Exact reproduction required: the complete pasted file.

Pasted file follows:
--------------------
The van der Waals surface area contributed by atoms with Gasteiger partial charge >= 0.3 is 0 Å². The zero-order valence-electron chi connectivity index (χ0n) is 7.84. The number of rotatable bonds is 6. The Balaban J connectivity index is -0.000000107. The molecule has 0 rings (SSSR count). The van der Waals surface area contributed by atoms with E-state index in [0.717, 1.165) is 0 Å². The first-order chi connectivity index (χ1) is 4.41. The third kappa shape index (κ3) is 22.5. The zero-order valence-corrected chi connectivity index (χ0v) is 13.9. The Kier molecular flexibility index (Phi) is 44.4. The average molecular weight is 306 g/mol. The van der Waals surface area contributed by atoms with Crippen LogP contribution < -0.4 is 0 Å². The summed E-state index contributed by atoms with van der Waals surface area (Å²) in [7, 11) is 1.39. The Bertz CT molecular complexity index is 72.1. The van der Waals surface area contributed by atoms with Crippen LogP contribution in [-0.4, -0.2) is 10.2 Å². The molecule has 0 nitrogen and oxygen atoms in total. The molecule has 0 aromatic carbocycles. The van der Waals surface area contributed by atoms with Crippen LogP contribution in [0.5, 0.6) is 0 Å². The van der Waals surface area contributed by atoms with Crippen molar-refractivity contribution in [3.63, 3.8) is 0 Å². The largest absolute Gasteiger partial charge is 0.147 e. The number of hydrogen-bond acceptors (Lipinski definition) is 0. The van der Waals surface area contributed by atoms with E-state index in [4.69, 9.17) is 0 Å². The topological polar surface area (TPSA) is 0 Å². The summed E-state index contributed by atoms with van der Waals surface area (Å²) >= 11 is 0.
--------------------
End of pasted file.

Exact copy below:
The van der Waals surface area contributed by atoms with Gasteiger partial charge >= 0.3 is 0 Å². The zero-order valence-electron chi connectivity index (χ0n) is 7.84. The number of rotatable bonds is 6. The Balaban J connectivity index is -0.000000107. The molecule has 0 rings (SSSR count). The van der Waals surface area contributed by atoms with E-state index in [0.717, 1.165) is 0 Å². The first-order chi connectivity index (χ1) is 4.41. The third kappa shape index (κ3) is 22.5. The zero-order valence-corrected chi connectivity index (χ0v) is 13.9. The Kier molecular flexibility index (Phi) is 44.4. The average molecular weight is 306 g/mol. The van der Waals surface area contributed by atoms with Crippen LogP contribution < -0.4 is 0 Å². The summed E-state index contributed by atoms with van der Waals surface area (Å²) in [7, 11) is 1.39. The Bertz CT molecular complexity index is 72.1. The van der Waals surface area contributed by atoms with Crippen LogP contribution in [-0.4, -0.2) is 10.2 Å². The molecule has 0 nitrogen and oxygen atoms in total. The molecule has 0 aromatic carbocycles. The van der Waals surface area contributed by atoms with Crippen LogP contribution in [0.5, 0.6) is 0 Å². The van der Waals surface area contributed by atoms with Crippen molar-refractivity contribution in [3.63, 3.8) is 0 Å². The largest absolute Gasteiger partial charge is 0.147 e. The number of hydrogen-bond acceptors (Lipinski definition) is 0. The van der Waals surface area contributed by atoms with E-state index in [4.69, 9.17) is 0 Å². The topological polar surface area (TPSA) is 0 Å². The summed E-state index contributed by atoms with van der Waals surface area (Å²) >= 11 is 0.